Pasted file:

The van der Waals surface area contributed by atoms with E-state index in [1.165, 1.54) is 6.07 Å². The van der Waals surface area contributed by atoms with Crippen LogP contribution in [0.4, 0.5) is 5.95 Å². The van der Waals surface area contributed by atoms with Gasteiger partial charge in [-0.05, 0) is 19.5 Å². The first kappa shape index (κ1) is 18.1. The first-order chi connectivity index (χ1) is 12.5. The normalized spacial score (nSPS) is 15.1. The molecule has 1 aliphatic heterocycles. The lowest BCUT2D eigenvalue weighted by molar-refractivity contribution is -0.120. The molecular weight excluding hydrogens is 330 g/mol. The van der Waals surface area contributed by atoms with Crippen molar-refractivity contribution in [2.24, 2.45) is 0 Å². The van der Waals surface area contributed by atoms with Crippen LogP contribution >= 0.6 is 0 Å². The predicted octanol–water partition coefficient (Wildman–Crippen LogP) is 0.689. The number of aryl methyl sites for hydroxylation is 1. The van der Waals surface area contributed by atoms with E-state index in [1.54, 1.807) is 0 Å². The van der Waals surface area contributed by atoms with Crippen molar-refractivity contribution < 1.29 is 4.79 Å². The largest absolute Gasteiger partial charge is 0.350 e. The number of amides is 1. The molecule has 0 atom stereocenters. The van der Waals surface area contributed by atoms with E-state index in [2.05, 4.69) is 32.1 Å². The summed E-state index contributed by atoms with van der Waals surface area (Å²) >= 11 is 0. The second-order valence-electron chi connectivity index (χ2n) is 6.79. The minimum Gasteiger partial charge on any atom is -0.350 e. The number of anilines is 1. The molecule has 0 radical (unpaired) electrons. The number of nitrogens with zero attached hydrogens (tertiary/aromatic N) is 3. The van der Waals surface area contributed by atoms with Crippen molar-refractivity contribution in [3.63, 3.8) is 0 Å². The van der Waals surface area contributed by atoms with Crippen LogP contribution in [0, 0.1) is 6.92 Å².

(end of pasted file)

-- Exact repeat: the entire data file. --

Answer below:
The van der Waals surface area contributed by atoms with E-state index in [1.165, 1.54) is 6.07 Å². The van der Waals surface area contributed by atoms with Crippen LogP contribution in [0.4, 0.5) is 5.95 Å². The van der Waals surface area contributed by atoms with Gasteiger partial charge in [-0.05, 0) is 19.5 Å². The first kappa shape index (κ1) is 18.1. The first-order chi connectivity index (χ1) is 12.5. The normalized spacial score (nSPS) is 15.1. The molecule has 1 aliphatic heterocycles. The lowest BCUT2D eigenvalue weighted by molar-refractivity contribution is -0.120. The molecular weight excluding hydrogens is 330 g/mol. The van der Waals surface area contributed by atoms with Crippen molar-refractivity contribution in [2.24, 2.45) is 0 Å². The van der Waals surface area contributed by atoms with Crippen LogP contribution >= 0.6 is 0 Å². The predicted octanol–water partition coefficient (Wildman–Crippen LogP) is 0.689. The number of aryl methyl sites for hydroxylation is 1. The van der Waals surface area contributed by atoms with E-state index in [1.54, 1.807) is 0 Å². The van der Waals surface area contributed by atoms with Crippen molar-refractivity contribution < 1.29 is 4.79 Å². The largest absolute Gasteiger partial charge is 0.350 e. The number of amides is 1. The molecule has 0 atom stereocenters. The van der Waals surface area contributed by atoms with E-state index in [2.05, 4.69) is 32.1 Å². The summed E-state index contributed by atoms with van der Waals surface area (Å²) >= 11 is 0. The second-order valence-electron chi connectivity index (χ2n) is 6.79. The minimum Gasteiger partial charge on any atom is -0.350 e. The number of anilines is 1. The molecule has 0 radical (unpaired) electrons. The number of nitrogens with zero attached hydrogens (tertiary/aromatic N) is 3. The van der Waals surface area contributed by atoms with Crippen molar-refractivity contribution in [3.63, 3.8) is 0 Å². The van der Waals surface area contributed by atoms with Crippen LogP contribution in [0, 0.1) is 6.92 Å².